Funding Information:
Erasmus Rucphen Family Study: This study is financially supported by the Netherlands Organization for Scientific Research (NWO), the Internationale Stichting Alzheimer Onderzoek (ISAO), the Hersenstichting Nederland (HSN), and the Centre for Medical Systems Biology (CMSB) in the framework of the Netherlands Genomics Initiative (NGI). The authors thank the participants from the Genetic Research in Isolated Populations, Erasmus Rucphen Family who made this work possible.

Funding Information:
Aging Gene-Environment Susceptibility-Reykjavik Study: The research has been funded by NIA contract N01-AG-12100 with contributions from NEI, NIDCD, and NHLBI, the NIA Intramural Research Program, Hjartavernd (the Icelandic Heart Association), and the Althingi (the Icelandic Parliament).

Funding Information:
The Rotterdam Study: The GWA database of the Rotterdam Study was funded through the Netherlands Organization of Scientific Research NWO ( nr. 175.010.2005.011 ). This study was further supported by the Netherlands Genomics Initiative (NGI) / Netherlands Organisation for Scientific Research (NWO) project nr. 050-060-810. The Rotterdam Study is supported by the Erasmus Medical Center and Erasmus University , Rotterdam; the Netherlands Organization for Scientific Research (NWO), the Netherlands Organization for the Health Research and Development (ZonMw; Veni-grant 916.13.054 ), the Research Institute for Diseases in the Elderly (RIDE), the Ministry of Education, Culture and Science, the Ministry for Health , Welfare and Sports , the European Commission (DG XII), the Municipality of Rotterdam , and the Internationale Stichting Alzheimer Onderzoek .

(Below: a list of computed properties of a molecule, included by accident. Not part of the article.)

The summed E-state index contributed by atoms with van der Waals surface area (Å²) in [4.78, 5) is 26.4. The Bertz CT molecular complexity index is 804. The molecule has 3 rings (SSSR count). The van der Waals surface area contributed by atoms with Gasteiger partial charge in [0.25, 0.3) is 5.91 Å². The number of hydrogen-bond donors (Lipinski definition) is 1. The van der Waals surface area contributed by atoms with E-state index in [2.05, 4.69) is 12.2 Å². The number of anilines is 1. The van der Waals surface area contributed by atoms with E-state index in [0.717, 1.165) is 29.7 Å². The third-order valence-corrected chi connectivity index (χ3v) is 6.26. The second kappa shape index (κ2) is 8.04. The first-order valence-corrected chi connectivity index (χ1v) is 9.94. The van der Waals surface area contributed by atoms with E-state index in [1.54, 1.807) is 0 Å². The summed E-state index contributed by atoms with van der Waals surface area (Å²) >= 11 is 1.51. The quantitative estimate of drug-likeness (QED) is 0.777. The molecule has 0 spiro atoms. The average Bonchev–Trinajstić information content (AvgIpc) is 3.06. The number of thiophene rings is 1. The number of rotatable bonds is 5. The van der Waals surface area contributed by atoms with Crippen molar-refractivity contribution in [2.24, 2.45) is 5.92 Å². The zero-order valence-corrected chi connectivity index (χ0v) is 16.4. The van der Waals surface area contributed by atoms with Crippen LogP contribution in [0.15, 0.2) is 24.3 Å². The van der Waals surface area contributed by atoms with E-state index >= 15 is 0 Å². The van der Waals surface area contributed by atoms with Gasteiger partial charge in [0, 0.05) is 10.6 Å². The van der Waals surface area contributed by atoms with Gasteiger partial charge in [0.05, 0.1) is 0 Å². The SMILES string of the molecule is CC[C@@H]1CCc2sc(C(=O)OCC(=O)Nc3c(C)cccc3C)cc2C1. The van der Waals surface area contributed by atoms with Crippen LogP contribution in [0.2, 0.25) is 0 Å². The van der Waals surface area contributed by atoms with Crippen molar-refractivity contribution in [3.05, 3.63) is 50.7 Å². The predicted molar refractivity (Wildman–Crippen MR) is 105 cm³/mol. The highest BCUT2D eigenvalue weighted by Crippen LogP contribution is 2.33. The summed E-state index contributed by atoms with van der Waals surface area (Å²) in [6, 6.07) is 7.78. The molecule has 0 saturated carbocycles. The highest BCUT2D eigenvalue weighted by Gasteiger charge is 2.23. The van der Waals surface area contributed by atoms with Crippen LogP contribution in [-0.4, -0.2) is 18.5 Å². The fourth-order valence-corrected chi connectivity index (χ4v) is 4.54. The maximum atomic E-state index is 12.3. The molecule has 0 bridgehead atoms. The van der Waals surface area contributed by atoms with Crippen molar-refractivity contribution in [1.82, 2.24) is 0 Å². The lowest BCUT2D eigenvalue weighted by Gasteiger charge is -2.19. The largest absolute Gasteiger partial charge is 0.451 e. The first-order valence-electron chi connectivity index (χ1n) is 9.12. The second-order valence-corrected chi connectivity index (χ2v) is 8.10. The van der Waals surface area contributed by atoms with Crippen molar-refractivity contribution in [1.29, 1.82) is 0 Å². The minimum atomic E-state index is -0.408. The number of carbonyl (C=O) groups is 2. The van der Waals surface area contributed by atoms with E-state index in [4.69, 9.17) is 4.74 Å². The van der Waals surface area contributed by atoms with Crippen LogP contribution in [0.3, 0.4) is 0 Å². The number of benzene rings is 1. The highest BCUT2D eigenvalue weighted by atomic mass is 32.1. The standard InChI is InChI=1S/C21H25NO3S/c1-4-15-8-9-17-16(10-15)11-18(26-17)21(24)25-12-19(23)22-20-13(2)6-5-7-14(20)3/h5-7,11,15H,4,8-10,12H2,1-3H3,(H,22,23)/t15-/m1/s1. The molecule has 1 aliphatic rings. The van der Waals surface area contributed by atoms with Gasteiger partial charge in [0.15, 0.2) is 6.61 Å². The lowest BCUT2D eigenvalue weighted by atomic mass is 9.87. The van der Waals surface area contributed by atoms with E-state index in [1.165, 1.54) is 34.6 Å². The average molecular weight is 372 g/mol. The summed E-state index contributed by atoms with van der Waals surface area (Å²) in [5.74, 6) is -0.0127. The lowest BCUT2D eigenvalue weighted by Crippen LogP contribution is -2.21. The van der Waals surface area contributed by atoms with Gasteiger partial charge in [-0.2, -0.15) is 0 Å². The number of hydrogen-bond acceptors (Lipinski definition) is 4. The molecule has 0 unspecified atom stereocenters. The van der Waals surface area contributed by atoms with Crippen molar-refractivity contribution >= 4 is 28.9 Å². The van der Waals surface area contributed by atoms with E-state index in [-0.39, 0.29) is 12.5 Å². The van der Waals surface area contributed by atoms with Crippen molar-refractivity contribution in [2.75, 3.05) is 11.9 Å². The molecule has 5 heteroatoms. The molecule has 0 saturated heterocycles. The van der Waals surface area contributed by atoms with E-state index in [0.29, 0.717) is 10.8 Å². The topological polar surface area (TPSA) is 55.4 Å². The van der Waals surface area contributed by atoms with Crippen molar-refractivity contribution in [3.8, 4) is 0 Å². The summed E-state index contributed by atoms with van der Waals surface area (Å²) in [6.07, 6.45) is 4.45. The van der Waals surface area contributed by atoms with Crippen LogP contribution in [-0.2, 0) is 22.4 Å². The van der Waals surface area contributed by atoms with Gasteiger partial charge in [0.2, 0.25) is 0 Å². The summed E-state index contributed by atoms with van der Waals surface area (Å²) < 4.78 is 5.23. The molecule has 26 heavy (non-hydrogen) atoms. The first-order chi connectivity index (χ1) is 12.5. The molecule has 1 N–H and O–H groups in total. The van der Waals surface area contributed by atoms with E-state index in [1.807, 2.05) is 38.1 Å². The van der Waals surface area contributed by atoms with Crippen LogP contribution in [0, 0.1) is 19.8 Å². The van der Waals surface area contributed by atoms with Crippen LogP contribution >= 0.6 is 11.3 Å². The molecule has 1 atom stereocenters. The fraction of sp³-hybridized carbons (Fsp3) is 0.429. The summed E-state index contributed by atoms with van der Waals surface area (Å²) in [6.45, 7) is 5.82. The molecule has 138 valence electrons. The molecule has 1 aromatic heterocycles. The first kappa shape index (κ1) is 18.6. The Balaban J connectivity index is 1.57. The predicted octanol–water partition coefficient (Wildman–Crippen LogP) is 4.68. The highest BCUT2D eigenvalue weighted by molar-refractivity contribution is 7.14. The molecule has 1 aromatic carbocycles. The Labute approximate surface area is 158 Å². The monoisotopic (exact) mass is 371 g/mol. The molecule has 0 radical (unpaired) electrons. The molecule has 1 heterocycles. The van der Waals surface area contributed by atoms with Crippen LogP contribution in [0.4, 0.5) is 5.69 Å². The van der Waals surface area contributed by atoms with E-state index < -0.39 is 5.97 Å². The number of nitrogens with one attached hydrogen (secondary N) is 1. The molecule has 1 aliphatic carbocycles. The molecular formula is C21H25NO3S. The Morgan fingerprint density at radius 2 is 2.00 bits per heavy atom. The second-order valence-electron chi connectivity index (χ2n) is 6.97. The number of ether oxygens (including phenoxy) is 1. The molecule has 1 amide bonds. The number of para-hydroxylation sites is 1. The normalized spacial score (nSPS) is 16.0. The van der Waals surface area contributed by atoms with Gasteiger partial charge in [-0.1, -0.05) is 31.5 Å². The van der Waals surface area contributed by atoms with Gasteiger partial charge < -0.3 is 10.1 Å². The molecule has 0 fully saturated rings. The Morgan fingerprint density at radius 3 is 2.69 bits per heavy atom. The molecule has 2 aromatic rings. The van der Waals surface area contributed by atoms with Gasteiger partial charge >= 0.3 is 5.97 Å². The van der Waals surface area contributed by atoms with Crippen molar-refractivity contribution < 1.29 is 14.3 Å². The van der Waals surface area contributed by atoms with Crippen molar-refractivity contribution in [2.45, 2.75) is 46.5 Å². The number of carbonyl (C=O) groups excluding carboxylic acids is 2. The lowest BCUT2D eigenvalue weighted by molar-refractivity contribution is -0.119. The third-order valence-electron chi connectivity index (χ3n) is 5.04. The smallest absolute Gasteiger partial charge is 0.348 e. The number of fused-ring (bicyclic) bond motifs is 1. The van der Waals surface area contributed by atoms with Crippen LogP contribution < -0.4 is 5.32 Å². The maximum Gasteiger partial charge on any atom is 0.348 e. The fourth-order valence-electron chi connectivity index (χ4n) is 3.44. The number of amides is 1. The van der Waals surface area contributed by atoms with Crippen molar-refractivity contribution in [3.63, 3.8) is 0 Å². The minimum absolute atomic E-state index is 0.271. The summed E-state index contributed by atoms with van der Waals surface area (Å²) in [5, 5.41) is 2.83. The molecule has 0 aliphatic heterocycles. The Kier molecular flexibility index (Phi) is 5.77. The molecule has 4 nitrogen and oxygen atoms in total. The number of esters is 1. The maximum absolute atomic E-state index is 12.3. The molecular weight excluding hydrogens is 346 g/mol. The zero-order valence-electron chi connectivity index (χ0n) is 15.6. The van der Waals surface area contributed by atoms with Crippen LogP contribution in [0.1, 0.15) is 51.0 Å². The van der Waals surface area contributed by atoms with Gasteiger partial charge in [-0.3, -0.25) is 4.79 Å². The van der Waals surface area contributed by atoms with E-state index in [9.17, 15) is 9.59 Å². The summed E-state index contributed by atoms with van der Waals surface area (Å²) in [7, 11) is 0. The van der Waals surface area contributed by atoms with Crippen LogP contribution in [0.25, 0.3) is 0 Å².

Funding Information:
Three City Study (3C): The authors thank the staff and the participants of the 3C Study for their important contributions. The 3C Study is conducted under a partnership agreement between the Institut National de la Santé et de la Recherche Médicale (INSERM), the Victor Segalen–Bordeaux II University, and Sanofi-Aventis. The Fondation pour la Recherche Médicale funded the preparation and initiation of the study. The 3C Study is also supported by the Caisse Nationale Maladie des Travailleurs Salariés , Direction Générale de la Santé , Mutuelle Générale de l'Education Nationale (MGEN), Institut de la Longévité , Conseils Régionaux of Aquitaine and Bourgogne , Fondation de France , and Ministry of Research –INSERM Programme “Cohortes et collections de données biologiques.” Lille Génopôle received an unconditional grant from Eisai . The authors thank A. Boland (Centre National de Génotypage) for her technical help in preparing the DNA samples for analyses. This work was supported by the National Foundation for Alzheimer's Disease and Related Disorders , the Institut Pasteur de Lille and the Centre National de Génotypage . Ganesh Chauhan and Stéphanie Debette are supported by a grant from the Fondation Leducq and the Agence Nationale de la Recherche (Chaire d'Excellence).